WASHINGTON — Ahead of Metro’s 9 ½-hour public hearing Thursday on major service cuts, the region is divided on whether the cuts are necessary, and, if they are, what hours the rail system should continue to run.
D.C. leaders are nearly uniformly against proposals that would end weekend service before 3 a.m., and a number of elected leaders in Prince George’s and Montgomery counties have expressed similar concerns. There are differences of opinion, however, as to whether Metro needs to cut back service hours at all.
Virginia Transportation Secretary Aubrey Layne said the state backs General Manager Paul Wiedefeld’s proposal to close the system for eight additional hours each week.
“We understand that there are concerns, but these are tough decisions and I think you’ll find where Virginia is, is defaulting to what is right for the safety of the people on the trains,” Layne said.
Opponents of the cuts have expressed concerns about how efficient Metro is with the track time it has available now. For example, a federal inspector saw nearly 100 workers sit idle for more than two hours as the troubled Rail Operations Control Center and a work zone leader went back and forth. Metro also has no way to measure whether its current 24/7 work is actually improving service.
Wiedefeld has acknowledged Metro could do more, but says the additional time is needed for inspections and track work.
For example, he points to grime-covered lights over emergency walkways inside tunnels.
“People don’t appreciate — just to even maintain that light means we have to stop service in both directions most likely, and you just don’t think of that. And now, think of how old that lighting is and how technology’s changed, what you really want to do is replace that whole thing so you’re not out there having to maintain it … that means you need a heck of a lot of time out there to do it,” he said an interview this week.
He signaled in the interview that he is leaning toward the proposal that would close the system at 11:30 p.m. on weeknights, 1 a.m. Friday and Saturday and 11 p.m. Sunday. While he can offer suggestions at this point, it is ultimately up to the Metro Board to decide on the new permanent hours. The Board is expected to vote on any changes in December.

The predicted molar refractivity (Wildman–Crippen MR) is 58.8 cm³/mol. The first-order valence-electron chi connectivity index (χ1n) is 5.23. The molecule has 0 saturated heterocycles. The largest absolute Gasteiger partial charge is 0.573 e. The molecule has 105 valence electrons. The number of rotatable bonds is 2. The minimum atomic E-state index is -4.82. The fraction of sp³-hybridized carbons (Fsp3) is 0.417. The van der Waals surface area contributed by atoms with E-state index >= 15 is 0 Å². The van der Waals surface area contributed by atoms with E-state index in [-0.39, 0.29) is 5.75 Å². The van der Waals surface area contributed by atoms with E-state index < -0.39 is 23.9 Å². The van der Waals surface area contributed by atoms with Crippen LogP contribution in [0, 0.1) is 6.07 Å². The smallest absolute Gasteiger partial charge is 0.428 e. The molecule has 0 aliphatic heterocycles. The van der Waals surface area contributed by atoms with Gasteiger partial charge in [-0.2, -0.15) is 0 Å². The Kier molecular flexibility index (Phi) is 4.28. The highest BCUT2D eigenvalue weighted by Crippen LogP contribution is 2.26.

Wiedefeld said last week that if the cuts are made, Metro might be able to consider adding more hours of service again around summer 2018.
Former Arlington County and Metro Board member Mary Hynes is concerned about the impact late-night cuts could have on workers at restaurants and in other industries, but said Metro’s failures in the past have led to a situation where cuts to provide more track work time appear to be necessary.
“This is all about moving people, and we need to make smart choices about that. It will hurt Arlington’s economy if the late-night doesn’t come back, just like it’ll hurt D.C.’s; on the other hand, are we willing to risk what’s been going on? I think the answer has to be no, so we have to figure our way through it,” she said.
The change may be somewhat easier to take if Metro provides increased bus service after the rail system closes. The outlines of several options are part of the public hearing, which begins at 12:30 p.m. at Metro headquarters. One option would provide shuttle buses along the rail line routes; another would extend or add service on certain bus routes in key corridors.
“It’s going to impact people,” Virginia Del. Kathleen Murphy (D-McLean) said; “I don’t know how that’s going to really work, but we can’t keep having Metro running on tracks that need repair. We have to face it, and it’s going to be hard, but it’s too dangerous to continue ignoring the problem.”
Metro has closed at midnight on Fridays and Saturdays since June under a temporary order from Wiedefeld. That order expires at the end of May.
Riders or others interested in the Metro service cut proposals can comment in person at the public hearing Thursday between 12:30 p.m. and 10 p.m. Metro also accepts comments emailed to email@example.com. Those comments must be submitted by 5 p.m. on Tues., Oct. 25, to be included in the official record.